Monday, August 29, 2011

Rights of Participation IV: Gym Tan and Laundry

--for Dottie

Life is repetition
(Gym tan and laundry)
Riding like a House beat
Over the heart, membrane of
That romantic organ,
Snooky plays dumb at another
Stupid job in another
City any shore
Of the multitude where people
Fuck, where people fuck
And cry their eyes out
The passions are in excess
To anything we mean
To discover there late
Late late in this twilight
Called credit, called brand name
Called ban, little houses
They live in and excursions
That everyone can believe,
Life is real but not recordable
This is what it means for it
To escape us.

Sunday, August 28, 2011

5 Questions for Contemporary Practice with Gregory Sholette (@Art21)


Sholette’s dirty messianic approach also comes across in his appropriation of dioramas, window and museum displays, and souvenirs. Playing upon our familiarity with these 19th century formats, Sholette moves fluidly between sentimentality and criticality, ironic abandon and the recognition that, as Walter Benjamin famously wrote (and Sholette quotes through a particular work of his citing the relationship between John D. Rockefeller’s founding of the New York MoMA and management of his public image after a mining disaster): “There is no document of civilization which is not at the same time a document of barbarism.” Moving within the flicker of “civilization” and “barbarism,” Sholette tells history slant, through the eyes of the losers, the unrecognized (and unrecognizeable), citing the places where anomalies and antagonisms crucial to history’s retelling “flash-up.”

Thursday, August 25, 2011

For Will Alexander

Combustible I's in our eros
In the ear of the cosmos

Imagine crimes against being
Imagine pure means

Telepathy upside the head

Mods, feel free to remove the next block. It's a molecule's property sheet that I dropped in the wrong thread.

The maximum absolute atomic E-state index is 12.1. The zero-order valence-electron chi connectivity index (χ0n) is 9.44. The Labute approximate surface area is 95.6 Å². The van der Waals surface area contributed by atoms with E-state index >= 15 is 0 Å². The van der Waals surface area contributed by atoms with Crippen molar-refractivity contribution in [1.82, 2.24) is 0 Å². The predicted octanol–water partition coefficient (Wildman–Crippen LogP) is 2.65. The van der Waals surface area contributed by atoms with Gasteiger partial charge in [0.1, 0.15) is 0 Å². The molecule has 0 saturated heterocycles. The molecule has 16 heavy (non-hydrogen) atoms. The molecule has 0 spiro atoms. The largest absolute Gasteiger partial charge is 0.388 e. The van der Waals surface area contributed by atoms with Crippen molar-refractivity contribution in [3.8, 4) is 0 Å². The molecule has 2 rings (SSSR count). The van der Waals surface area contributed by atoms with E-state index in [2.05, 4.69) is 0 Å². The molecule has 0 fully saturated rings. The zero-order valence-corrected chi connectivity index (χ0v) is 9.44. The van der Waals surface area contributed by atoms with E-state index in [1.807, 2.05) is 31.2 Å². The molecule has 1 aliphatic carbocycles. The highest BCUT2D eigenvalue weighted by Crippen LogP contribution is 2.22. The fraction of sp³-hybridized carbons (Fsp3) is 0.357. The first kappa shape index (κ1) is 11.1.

Occult dialect the imaginal

Blows horns in your head
Kissed into other worldings

Identity nowhere but skin
Other times send us back

To what we've never been
Into the catch of being prior

Apocalypse isn't the end
Of anything, just a deepening

Interruption, futurisms like
Infinite priors in the solar

Wind of your riffing, alchemy
Reasons with an unreasonable

World, relieving the calculable
Of its alibis, powered by

Untold combination, by
Etymology and neologism.

Friday, August 12, 2011

CJ Martin's Cosmetic Practice (Q&A)

This past month I corresponded with San Marcos, TX-based poet, CJ Martin, whose book, Two Books, just came out as the first imprint on Michael Cross' new Compline press. What has always impressed me about Martin's work is its rare attention to words as built worlds, as well as its choreopoetic virtuosity (the fact that the poems never stop moving, that the mind (perception, mindfulness, cognition) dances constantly within his lines). In Martin's work one feels as though they are reading a totally new prosody, poetry in its firstness. Wanting to understand his process better, which relies heavily on note-taking and the sculpting of others' texts, I asked him to go into some detail about how the poems of Two Books were composed (posted below). To order his book, which I highly recommend, go to Compline's website.